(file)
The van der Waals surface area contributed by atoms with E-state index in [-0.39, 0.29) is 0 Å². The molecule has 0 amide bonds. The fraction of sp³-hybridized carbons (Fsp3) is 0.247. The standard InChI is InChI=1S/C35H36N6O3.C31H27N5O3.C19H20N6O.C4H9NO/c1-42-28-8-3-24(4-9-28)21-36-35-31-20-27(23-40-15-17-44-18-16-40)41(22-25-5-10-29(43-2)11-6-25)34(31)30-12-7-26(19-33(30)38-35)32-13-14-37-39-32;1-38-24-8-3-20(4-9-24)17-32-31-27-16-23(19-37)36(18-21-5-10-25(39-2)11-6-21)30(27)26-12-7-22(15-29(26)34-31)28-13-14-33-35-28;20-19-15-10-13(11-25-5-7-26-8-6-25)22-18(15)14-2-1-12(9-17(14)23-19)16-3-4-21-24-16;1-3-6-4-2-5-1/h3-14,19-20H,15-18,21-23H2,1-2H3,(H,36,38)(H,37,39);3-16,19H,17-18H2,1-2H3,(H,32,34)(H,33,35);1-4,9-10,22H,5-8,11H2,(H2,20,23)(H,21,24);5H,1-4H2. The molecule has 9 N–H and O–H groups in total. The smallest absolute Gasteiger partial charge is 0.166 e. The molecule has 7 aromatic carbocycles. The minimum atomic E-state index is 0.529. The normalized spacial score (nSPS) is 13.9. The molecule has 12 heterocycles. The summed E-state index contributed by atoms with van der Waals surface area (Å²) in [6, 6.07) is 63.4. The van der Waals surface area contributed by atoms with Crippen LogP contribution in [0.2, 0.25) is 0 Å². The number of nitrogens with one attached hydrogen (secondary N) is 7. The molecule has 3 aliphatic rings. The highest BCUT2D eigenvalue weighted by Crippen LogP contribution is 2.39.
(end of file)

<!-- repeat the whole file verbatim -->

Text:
The van der Waals surface area contributed by atoms with E-state index in [-0.39, 0.29) is 0 Å². The molecule has 0 amide bonds. The fraction of sp³-hybridized carbons (Fsp3) is 0.247. The standard InChI is InChI=1S/C35H36N6O3.C31H27N5O3.C19H20N6O.C4H9NO/c1-42-28-8-3-24(4-9-28)21-36-35-31-20-27(23-40-15-17-44-18-16-40)41(22-25-5-10-29(43-2)11-6-25)34(31)30-12-7-26(19-33(30)38-35)32-13-14-37-39-32;1-38-24-8-3-20(4-9-24)17-32-31-27-16-23(19-37)36(18-21-5-10-25(39-2)11-6-21)30(27)26-12-7-22(15-29(26)34-31)28-13-14-33-35-28;20-19-15-10-13(11-25-5-7-26-8-6-25)22-18(15)14-2-1-12(9-17(14)23-19)16-3-4-21-24-16;1-3-6-4-2-5-1/h3-14,19-20H,15-18,21-23H2,1-2H3,(H,36,38)(H,37,39);3-16,19H,17-18H2,1-2H3,(H,32,34)(H,33,35);1-4,9-10,22H,5-8,11H2,(H2,20,23)(H,21,24);5H,1-4H2. The molecule has 9 N–H and O–H groups in total. The smallest absolute Gasteiger partial charge is 0.166 e. The molecule has 7 aromatic carbocycles. The minimum atomic E-state index is 0.529. The normalized spacial score (nSPS) is 13.9. The molecule has 12 heterocycles. The summed E-state index contributed by atoms with van der Waals surface area (Å²) in [6, 6.07) is 63.4. The van der Waals surface area contributed by atoms with Crippen LogP contribution in [0.2, 0.25) is 0 Å². The number of nitrogens with one attached hydrogen (secondary N) is 7. The molecule has 3 aliphatic rings. The highest BCUT2D eigenvalue weighted by Crippen LogP contribution is 2.39.